April 9, 1990 |
Marc Ganis, the man who produced the marketing plan to bring the Raiders back to Oakland, will be relieved of his duties "after this week," according to an Oakland Coliseum official. The announcement follows reports that Ganis falsified his credentials by claiming he had a law degree and a master's degree in business administration. Syracuse University officials said Ganis attended classes only periodically between 1980 and 1987, according to the San Jose Mercury News.
March 21, 1990 |
The Oakland City Council narrowly ratified approval of a $660-million deal to bring the Los Angeles Raiders back to town, despite growing community opposition and a petition drive to put the plan to voters. Meeting before several hundred spectators in a downtown theater, the council voted 5 to 3, with one member absent, to proceed with the most lucrative package ever given a sports team to relocate.
CALIFORNIA | LOCAL
March 19, 1990
Wait a second here! Are all the people in California paying that quarter-cent sales tax to help Oakland-San Francisco with their earthquake difficulties, or to get Davis and his Raiders to play games in the Oakland Coliseum. $660 million indeed! ANTHONY BALCHAS Whittier
March 11, 1990 |
Los Angeles Coliseum representatives were scrambling Saturday to formulate a "last-ditch" offer to Raiders' owner Al Davis to keep his football team from moving to Oakland. Ed Snider, head of Spectacor Management Group and lead negotiator for the Coliseum's private managers, said the offer, if it comes together, will be made Monday morning. Oakland authorities have given Davis until noon Monday to give them his answer on whether he will move the team back to Oakland, where it played until 1982.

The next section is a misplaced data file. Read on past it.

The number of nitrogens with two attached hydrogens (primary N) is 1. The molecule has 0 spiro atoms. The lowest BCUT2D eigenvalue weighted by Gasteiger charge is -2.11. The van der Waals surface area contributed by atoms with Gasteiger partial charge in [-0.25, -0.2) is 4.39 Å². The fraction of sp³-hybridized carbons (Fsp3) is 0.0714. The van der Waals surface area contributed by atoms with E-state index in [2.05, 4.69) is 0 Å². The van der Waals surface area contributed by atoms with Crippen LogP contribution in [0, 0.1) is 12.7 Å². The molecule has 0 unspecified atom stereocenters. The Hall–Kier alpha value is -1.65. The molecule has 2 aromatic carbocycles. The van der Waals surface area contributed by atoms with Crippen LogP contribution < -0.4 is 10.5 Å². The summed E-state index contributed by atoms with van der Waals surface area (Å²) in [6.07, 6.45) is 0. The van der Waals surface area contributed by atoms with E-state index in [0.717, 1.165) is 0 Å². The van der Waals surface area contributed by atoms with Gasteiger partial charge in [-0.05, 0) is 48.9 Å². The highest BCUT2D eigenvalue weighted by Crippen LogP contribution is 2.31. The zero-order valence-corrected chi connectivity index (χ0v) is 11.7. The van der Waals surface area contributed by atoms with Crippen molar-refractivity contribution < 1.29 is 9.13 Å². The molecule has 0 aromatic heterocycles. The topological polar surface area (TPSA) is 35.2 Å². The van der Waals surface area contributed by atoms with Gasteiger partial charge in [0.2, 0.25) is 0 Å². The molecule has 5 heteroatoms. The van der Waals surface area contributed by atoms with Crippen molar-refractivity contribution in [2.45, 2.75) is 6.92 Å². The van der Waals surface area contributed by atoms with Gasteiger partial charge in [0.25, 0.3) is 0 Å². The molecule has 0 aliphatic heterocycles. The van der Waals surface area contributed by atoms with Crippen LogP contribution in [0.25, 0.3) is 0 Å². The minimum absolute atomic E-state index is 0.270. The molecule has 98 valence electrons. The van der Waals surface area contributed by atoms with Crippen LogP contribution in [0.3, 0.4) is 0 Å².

October 27, 1989 |
Woody Allen's new movie includes a scene in which a man explains what's funny and what's not funny. One of the roots of comedy, he suggests, is "tragedy plus time." Accidents, disasters, even holocausts . . . we can find humor in just about anything, given sufficient time. That is this character's reasoning. I wonder if that is so. One of the first things I was ever taught, for example, was to never, never, never make fun of anything having to do with World War II.
October 25, 1989
The earthquake that hit the Bay Area damaged and may have destroyed two local sports dreams. The proposition for a new downtown baseball park for the Giants in San Francisco, already trailing narrowly in early opinion polls, faces even longer odds in the Nov. 7 election with voters reeling from the estimated $2.5 billion in damages that the city suffered in last week's quake. The drive to bring the Raiders back to Oakland from Los Angeles also faces a cloudy future.
October 25, 1989 |
Mayor Art Agnos of San Francisco said Tuesday that Candlestick Park was structurally sound and was ready for Game 3 of the World Series Friday between the Oakland Athletics and San Francisco Giants. The Series is scheduled to resume Friday at San Francisco's Candlestick Park after an 11-day delay because of last week's earthquake. It's the longest delay in Series history. "It's as safe as any facility can be, before or after an earthquake," Agnos said of the park.
October 24, 1989 |
The twice-delayed World Series might be headed for more difficulties because Mayor Art Agnos of San Francisco and baseball Commissioner Fay Vincent did not consult Oakland officials when deciding to resume the championships. Games 6 and 7, scheduled for next Tuesday and Wednesday, if needed, could cause a conflict with Rolling Stones concerts Nov. 4-5 at the Oakland Coliseum, according to a report in today's San Francisco Chronicle.
October 23, 1989 |
The lucky ones spent Sunday at ease, walking in the park or watching the 49ers in the sunshine, but for many thousands in the Bay Area last week's earthquake strengthened its grip on their lives--and threatened new torments this morning as commuters try to return to work.